Moving Fast? Slow Things Down!

Canon G10 Landscape RigConveying a sense of movement in a landscape or nature photograph can be a real challenge for amateur photographers.

Professional sports shooters do this almost instinctively by panning with the action using a slower shutter speed. Take a look in almost any auto magazine like “Car & Driver” and you’ll see what I mean. The cars will be in perfect focus while the background is all a blur suggesting speed, movement or motion.

So how do we capture this feeling of motion with a stationary camera and a moving subject like water? The answer is a little counter-intuitive for most but becomes second nature once you understand the technique. To capture that sense of movement in a landscape image you need to slow down your shutter speed and let the subject blur as it moves through the scene. Just the opposite of what the sports shooter do when panning.

Moving Fast

Moving Fast – Johnson City, Texas
Copyright © 2009 Jeff Lynch Photography
Shot taken with a Canon Powershot G10 set on full manual mode and tripod-mounted. The exposure was taken at 30mm, f/8 for 0.4 seconds using the built-in neutral density filter at ISO 80. Post capture processing was done in Adobe’s Lightroom 3 Beta. Click on the image above for a larger version.


To get you started with this technique using your Canon G9/G10/G11 you’ll need to enable the built in 3-stop ND filter:

  1. Press the Function/Set button to get to the Function menu.
  2. Use the Up arrow or Down arrow to highlight the ND icon.
  3. Use the Right or Left arrow to select ND (ND Filter On).
  4. Press the Function/Set button again to exit the menu.

Once that’s done you’re ready to shoot but here are a few tips to help you get the most out of this type of shot.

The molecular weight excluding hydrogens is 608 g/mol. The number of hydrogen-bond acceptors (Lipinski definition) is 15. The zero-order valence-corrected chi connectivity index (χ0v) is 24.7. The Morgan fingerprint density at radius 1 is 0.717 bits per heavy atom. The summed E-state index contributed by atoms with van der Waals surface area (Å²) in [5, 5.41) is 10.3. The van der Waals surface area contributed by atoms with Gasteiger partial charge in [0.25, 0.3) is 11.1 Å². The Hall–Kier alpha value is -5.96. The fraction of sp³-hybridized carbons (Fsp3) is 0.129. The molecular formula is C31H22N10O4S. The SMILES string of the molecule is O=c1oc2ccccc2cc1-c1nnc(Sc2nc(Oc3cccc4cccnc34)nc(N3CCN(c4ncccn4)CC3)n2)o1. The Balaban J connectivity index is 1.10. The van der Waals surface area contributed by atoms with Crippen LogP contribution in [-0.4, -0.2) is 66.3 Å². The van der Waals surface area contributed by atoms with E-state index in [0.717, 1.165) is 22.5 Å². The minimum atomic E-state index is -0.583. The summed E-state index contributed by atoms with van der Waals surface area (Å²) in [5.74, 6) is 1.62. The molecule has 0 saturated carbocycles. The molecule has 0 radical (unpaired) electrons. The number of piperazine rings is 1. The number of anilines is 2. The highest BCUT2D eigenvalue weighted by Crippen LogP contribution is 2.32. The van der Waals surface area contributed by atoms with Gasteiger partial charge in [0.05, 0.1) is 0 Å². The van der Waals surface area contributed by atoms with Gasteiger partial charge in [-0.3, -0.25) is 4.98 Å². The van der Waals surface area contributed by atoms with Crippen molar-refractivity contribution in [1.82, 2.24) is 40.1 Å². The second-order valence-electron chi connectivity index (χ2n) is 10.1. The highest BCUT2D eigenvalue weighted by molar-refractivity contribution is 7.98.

• Set your G9/G10/G11 on Manual (M) mode. You’ll need a shutter speed of at least 1/4 second to create the sense of motion in the water. The longer the shutter speed the better the shot will look.
  • Use a tripod to eliminate camera shake when using the built in ND filter.
  • Use a Canon RS60-E3 remote cable release with the PowerShot G9/G10/G11 or the Self-Timer to activate the shutter and eliminate even more camera shake.
  • Always use a circular polarizer to eliminate glare in the water and to add color depth to your images. My previous post explains how to “trick out” your G9/G10/G11 for landscape shooting.
  • Experiment with your compositions. Adding a stationary object like a rock in the middle of the river helps convey that sense of motion. Have some fun by trying a diagonal composition.

7 thoughts on “Moving Fast? Slow Things Down!

  1. I like the fact that you didn’t slow the motion so much for the photo that the sense of motion is lost. I dislike many silky-smooth photos because they lose all implication of moving water.

    • Great shot Jeff, I came accross your site while researching the G11, which I have now talked myself into. Can I ask what post procesing you did in Lightroom?

      Again, excellent shot, I will take some time to check out your Flickr,


      • Keith,

        Thanks for reading. My LR workflow is pretty basic. I cropped the image to achieve the composition I wanted and then added some “Vibrance” & “Clarity” using the “Punch” preset and some sharpening using the “Sharpen – Landscape” preset. I played around with the “HSL” sliders to tweak some colors and then added a slight vignette to darken the corners. All in all, it took only a few minutes.


  2. I am going to break down and buy one of those little Canons…I’ve already talked my brother into getting one.
    Beautiful image, too.

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